Former Quinnipiac University ice hockey player makes history – Q30 Television
Former Quinnipiac University ice hockey player Danielle Marmer will join the Boston Bruins NHL team as a a player development and scouting assistant. Marmer is the first woman in history to hold an on-ice position with the Bruins.
Head coach of the Quinnipiac women’s ice hockey team and former coach of Marmer, Cassandra Turner is confident in Marmer’s ability to make a difference in the game of ice hockey.
“Danielle is incredibly intuitive, she is very bright, she is someone who looks, who sees and who understands situations and people. She was always a phenomenal connection to people,” Turner said. “She deserved it, you know, it’s not by chance. She certainly deserved this opportunity and will do a very good job.
Marmer will work alongside Adam McQuaid, the player development coordinator, and Jamie Langenbrunner, the player development director. It will help players from the Providence Bruins in the American Hockey League (AHL) to advance them to the NHL to become a Boston Bruin.
As the first woman to hold an on-ice position with the Boston Bruins, Marmer expressed she was extremely grateful to be part of the organization.
“I think anyone would just be honored to be part of our organization,” Marmer said. “You know, the fact that I’m a woman obviously comes into play…it’s a big deal, that I’m the first woman, but you know, I’m not so excited anymore to be part of the organization, regardless of whether that I am a woman.”
Marmer’s lifelong desire to be on the ice has guided her to success with the Bruins. At age five, Marmer started playing hockey and has stuck with it ever since.
“During my sister’s figure skating lesson, I was bothering my mom on the bench begging her to get on the ice and asking her when it was my turn,” Marmer said.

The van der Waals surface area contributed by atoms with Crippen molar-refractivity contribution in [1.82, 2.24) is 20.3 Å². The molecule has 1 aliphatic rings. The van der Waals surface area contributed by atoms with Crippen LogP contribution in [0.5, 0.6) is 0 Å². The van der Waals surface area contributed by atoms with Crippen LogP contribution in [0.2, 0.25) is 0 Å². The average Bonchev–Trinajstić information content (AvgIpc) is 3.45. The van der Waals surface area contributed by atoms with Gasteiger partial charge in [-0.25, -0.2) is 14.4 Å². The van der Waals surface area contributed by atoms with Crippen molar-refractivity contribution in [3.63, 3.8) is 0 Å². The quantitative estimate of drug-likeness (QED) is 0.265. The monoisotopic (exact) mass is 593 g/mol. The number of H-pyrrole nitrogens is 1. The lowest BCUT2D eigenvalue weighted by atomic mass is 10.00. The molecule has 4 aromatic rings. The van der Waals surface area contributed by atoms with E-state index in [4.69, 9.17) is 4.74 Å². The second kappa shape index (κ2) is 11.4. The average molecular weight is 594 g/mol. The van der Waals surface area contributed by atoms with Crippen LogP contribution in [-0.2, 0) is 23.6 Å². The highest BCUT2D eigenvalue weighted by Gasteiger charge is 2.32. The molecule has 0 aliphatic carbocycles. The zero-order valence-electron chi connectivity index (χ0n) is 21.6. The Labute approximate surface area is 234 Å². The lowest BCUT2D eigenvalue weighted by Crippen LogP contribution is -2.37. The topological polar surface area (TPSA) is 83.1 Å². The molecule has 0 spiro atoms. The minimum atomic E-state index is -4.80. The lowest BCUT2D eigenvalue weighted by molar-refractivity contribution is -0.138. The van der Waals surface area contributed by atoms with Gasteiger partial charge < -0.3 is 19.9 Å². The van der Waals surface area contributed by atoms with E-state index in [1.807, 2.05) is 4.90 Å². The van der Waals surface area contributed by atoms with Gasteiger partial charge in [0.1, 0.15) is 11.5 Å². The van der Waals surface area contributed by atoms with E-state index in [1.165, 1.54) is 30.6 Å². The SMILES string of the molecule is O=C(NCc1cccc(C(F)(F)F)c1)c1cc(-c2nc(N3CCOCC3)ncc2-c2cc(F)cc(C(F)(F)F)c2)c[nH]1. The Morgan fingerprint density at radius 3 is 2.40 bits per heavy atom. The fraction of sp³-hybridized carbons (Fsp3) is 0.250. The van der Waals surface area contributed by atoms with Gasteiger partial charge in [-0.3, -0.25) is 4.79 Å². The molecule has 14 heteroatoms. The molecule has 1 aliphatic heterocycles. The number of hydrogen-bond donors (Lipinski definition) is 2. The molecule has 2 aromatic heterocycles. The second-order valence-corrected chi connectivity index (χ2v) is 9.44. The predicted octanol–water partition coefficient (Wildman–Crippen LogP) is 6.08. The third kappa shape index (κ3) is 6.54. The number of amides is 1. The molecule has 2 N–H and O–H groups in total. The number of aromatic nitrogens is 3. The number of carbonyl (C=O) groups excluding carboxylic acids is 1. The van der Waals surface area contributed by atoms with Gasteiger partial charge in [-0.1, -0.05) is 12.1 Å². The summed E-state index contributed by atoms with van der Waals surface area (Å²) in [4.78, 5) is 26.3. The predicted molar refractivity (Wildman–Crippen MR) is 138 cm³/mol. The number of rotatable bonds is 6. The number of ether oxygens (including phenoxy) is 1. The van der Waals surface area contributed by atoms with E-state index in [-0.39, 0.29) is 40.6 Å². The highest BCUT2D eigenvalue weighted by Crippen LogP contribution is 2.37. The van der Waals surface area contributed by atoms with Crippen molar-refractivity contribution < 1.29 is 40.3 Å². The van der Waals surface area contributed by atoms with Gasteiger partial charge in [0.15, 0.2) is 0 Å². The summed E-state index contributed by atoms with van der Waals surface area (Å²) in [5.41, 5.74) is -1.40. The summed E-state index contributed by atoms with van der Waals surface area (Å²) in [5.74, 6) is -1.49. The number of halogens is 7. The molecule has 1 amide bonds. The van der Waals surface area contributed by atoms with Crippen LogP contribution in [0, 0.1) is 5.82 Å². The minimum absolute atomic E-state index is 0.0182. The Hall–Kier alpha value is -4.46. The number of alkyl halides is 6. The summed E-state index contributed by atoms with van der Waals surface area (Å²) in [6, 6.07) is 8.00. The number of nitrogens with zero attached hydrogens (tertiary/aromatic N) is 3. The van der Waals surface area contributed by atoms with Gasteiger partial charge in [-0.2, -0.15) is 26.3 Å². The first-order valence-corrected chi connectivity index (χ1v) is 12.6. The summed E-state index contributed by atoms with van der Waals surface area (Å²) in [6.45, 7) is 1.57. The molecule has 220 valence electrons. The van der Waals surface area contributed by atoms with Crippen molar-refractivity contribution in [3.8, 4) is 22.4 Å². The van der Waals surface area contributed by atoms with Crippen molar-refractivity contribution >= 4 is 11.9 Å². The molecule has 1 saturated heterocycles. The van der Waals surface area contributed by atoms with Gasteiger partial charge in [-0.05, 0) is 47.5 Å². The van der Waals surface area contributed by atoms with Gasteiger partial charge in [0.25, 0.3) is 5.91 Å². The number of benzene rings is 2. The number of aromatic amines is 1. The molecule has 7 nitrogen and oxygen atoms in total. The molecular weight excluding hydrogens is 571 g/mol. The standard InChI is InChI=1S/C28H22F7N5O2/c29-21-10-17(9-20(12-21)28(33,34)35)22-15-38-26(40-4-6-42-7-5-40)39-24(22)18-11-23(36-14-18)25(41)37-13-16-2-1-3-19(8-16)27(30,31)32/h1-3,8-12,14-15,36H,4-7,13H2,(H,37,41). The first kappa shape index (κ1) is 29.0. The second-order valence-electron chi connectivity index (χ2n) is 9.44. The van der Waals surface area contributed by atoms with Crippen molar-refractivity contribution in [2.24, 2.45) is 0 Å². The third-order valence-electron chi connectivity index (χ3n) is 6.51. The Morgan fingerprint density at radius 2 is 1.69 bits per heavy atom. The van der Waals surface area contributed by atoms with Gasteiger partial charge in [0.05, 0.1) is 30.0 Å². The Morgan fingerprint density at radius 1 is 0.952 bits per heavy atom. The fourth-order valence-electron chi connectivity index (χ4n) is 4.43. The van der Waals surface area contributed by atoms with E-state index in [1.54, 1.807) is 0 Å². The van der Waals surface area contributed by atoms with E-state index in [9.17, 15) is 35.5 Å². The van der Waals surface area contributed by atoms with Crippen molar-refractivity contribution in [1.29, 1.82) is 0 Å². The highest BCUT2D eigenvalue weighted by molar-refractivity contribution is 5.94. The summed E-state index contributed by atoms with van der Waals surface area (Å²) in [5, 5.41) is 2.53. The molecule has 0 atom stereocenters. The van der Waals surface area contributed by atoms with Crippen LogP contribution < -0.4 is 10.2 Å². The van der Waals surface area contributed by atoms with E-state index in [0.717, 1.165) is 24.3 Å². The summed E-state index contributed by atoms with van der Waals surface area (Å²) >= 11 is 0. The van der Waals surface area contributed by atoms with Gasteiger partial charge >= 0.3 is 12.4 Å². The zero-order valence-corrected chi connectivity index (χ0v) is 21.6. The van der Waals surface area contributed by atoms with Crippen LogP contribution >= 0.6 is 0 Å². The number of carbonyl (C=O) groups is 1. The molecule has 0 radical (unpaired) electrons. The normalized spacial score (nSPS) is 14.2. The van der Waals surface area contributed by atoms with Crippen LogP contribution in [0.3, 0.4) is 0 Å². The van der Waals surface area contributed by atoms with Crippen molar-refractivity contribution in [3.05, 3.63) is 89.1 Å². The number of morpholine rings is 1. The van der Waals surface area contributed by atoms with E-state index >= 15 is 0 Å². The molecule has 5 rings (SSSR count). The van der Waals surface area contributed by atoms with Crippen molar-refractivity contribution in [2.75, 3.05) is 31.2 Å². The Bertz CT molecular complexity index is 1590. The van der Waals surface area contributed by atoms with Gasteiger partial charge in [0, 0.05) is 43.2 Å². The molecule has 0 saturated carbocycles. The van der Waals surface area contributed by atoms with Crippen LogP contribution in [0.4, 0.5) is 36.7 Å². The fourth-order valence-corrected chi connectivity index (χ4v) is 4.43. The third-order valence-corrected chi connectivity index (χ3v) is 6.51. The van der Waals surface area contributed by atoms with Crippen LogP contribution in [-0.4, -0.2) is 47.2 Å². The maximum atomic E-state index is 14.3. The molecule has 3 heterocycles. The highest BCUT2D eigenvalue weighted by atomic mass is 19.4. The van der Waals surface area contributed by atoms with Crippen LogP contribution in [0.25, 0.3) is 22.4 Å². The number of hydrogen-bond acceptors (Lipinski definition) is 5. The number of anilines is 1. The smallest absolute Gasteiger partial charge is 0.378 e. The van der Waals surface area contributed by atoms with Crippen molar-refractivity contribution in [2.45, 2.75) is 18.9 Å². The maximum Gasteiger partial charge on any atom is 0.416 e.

Only two years old at the time, Marmer begged her mother to ask the instructor if she could skate too.
“My mom said I’d go out and take a few steps and fall down and come back,” Marmer said.
When Marmer arrived in Quinnipiac, she knew her journey would not be easy. After seeing players from around the world in Quinnipiac, Marmer realized she had been a “big fish in a small pond” in her small town in Vermont. Working very hard, Marmer set herself many goals to ensure that she would become a valuable player on the team.
“I wanted to become a hard-hitting player. I wanted to be someone who had a positive impact on the program. It was really hard to find a way to do it,” Marmer said.
Marmer is clear in paying tribute to those who have guided her through her journey on the ice, especially her former coach, Turner.
“The head coach there now, Cassandra Turner, she really helped me define a role, buy into it and be excited about it,” Marmer said.
As Marmer became good at one role, Turner repeatedly challenged her with another until Marmer could work her way “into the lineup and into longer ice time.”
Looking back on her experience with her coach, Marmer said. “She helped me love hockey again and find a place and be excited about it and then want to help other people do it.”
Marmer also credits her family, especially her father, for being her biggest supporter and helping her through some tough times during her hockey career at Quinnipiac.